The way we think about work has forever changed as a result of the pandemic. The sooner we adapt, the quicker we can move toward reimagining the way we work to forge the office of the future.
As we continually absorb more data and information, one recurring outcome seems to prevail; some employees are more productive working from home. Questions surrounding corporate culture, employee productivity, focus and collaboration confuse the direction the data provides. Harvard University recently released a study on productivity and employee engagement, showing employees working remotely are 5% more productive than those working from the office. Findings state, on average, employees are working nearly one hour longer a day and attending more meetings a day, which tend to be shorter. Does this directly translate into higher productivity? How long do we expect this to last? How does this impact culture?
For years, I have been saying that WHERE and HOW you work will affect culture, engagement, and productivity, which will ultimately affect a company’s bottom line. Unfortunately, what used to be a no brainer has become an extremely difficult decision as CEOs and CHROs struggle with deciding where their employees are working and for how long.
After a year of remote working, as a business owner or manager, you might be thinking about whether you should renew your lease, downsize your office, or simply eliminate a centralized office. There obviously are many pros and cons for each option. My own survey shows that over 75% of employees want to return one to three times per week on a hybrid schedule. Trust your employees and ask them how they envision the office once restrictions are lifted. By asking the question, you can gather feedback and clarity in order to make an effective decision.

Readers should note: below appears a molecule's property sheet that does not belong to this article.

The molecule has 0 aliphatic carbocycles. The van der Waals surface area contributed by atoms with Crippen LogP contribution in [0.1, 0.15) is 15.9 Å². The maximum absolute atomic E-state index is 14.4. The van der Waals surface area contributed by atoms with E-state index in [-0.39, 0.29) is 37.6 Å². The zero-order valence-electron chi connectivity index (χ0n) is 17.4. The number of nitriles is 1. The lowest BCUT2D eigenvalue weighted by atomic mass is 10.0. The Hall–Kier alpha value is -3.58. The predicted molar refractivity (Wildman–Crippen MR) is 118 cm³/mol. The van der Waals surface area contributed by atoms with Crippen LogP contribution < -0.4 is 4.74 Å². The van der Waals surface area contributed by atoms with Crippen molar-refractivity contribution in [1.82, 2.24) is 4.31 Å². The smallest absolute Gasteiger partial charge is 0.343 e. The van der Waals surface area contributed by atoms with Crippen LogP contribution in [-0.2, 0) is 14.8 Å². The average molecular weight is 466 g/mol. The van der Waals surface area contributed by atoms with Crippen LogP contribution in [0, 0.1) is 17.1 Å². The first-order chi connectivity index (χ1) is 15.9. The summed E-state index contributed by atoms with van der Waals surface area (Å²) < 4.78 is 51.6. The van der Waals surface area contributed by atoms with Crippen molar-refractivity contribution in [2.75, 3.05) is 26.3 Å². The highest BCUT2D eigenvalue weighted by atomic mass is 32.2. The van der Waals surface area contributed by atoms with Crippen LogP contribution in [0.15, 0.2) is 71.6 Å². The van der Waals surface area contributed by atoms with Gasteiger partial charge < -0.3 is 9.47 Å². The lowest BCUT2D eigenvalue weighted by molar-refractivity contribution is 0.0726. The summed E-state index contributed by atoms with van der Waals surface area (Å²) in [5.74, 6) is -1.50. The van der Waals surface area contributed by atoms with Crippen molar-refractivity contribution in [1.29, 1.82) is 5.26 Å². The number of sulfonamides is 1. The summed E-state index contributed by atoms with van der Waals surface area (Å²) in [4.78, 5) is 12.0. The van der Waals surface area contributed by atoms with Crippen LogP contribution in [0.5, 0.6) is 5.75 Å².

I’ve been in this industry for over 30 years and have learned that while people want spaces to be productive, they also want spaces where they can collaborate and engage effectively. We are social beings and long for connection, especially younger professionals who might need to be mentored and are accustomed to socializing at work. Parents are also looking to get out of the home so they can have a break as well as minimize interruptions when focusing on tasks and projects. Every person and every business is different, which is why only you can determine what your needs are for when you return to the office. I highly suggest you survey your team and get anonymous feedback so you can really find out what they need to be productive, happy, and healthy.
It’s time to rethink the way we work, and we can help. Let’s start a conversation with our Workplace Productivity AnalysisⓇ; see how we can help you reimagine your workplace.